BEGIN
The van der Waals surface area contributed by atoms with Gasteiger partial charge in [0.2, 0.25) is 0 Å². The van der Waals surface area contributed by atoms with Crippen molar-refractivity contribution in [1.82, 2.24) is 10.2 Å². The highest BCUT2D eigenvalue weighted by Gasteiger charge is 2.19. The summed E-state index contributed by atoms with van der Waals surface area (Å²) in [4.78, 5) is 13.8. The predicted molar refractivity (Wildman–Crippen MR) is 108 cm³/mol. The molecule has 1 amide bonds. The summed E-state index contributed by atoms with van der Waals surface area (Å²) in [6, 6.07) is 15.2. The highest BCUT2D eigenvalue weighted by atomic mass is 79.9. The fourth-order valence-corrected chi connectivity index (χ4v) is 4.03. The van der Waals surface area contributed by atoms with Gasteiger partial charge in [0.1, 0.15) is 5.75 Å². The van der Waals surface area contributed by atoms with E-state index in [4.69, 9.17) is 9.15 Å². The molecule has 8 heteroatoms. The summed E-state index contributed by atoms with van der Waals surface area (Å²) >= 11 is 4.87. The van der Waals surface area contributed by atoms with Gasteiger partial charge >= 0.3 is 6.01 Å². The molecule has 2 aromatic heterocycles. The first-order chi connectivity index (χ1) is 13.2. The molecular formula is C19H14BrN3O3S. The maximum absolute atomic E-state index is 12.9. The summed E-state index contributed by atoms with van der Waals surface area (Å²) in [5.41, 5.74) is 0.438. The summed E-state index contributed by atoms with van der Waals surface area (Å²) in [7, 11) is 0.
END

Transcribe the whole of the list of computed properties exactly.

The van der Waals surface area contributed by atoms with Gasteiger partial charge in [0.2, 0.25) is 0 Å². The van der Waals surface area contributed by atoms with Crippen molar-refractivity contribution in [1.82, 2.24) is 10.2 Å². The highest BCUT2D eigenvalue weighted by Gasteiger charge is 2.19. The summed E-state index contributed by atoms with van der Waals surface area (Å²) in [4.78, 5) is 13.8. The predicted molar refractivity (Wildman–Crippen MR) is 108 cm³/mol. The molecule has 1 amide bonds. The summed E-state index contributed by atoms with van der Waals surface area (Å²) in [6, 6.07) is 15.2. The highest BCUT2D eigenvalue weighted by atomic mass is 79.9. The fourth-order valence-corrected chi connectivity index (χ4v) is 4.03. The van der Waals surface area contributed by atoms with Gasteiger partial charge in [0.1, 0.15) is 5.75 Å². The van der Waals surface area contributed by atoms with E-state index in [4.69, 9.17) is 9.15 Å². The molecule has 8 heteroatoms. The summed E-state index contributed by atoms with van der Waals surface area (Å²) >= 11 is 4.87. The van der Waals surface area contributed by atoms with Gasteiger partial charge >= 0.3 is 6.01 Å². The molecule has 2 aromatic heterocycles. The first-order chi connectivity index (χ1) is 13.2. The molecular formula is C19H14BrN3O3S. The maximum absolute atomic E-state index is 12.9. The summed E-state index contributed by atoms with van der Waals surface area (Å²) in [5.41, 5.74) is 0.438. The summed E-state index contributed by atoms with van der Waals surface area (Å²) in [7, 11) is 0.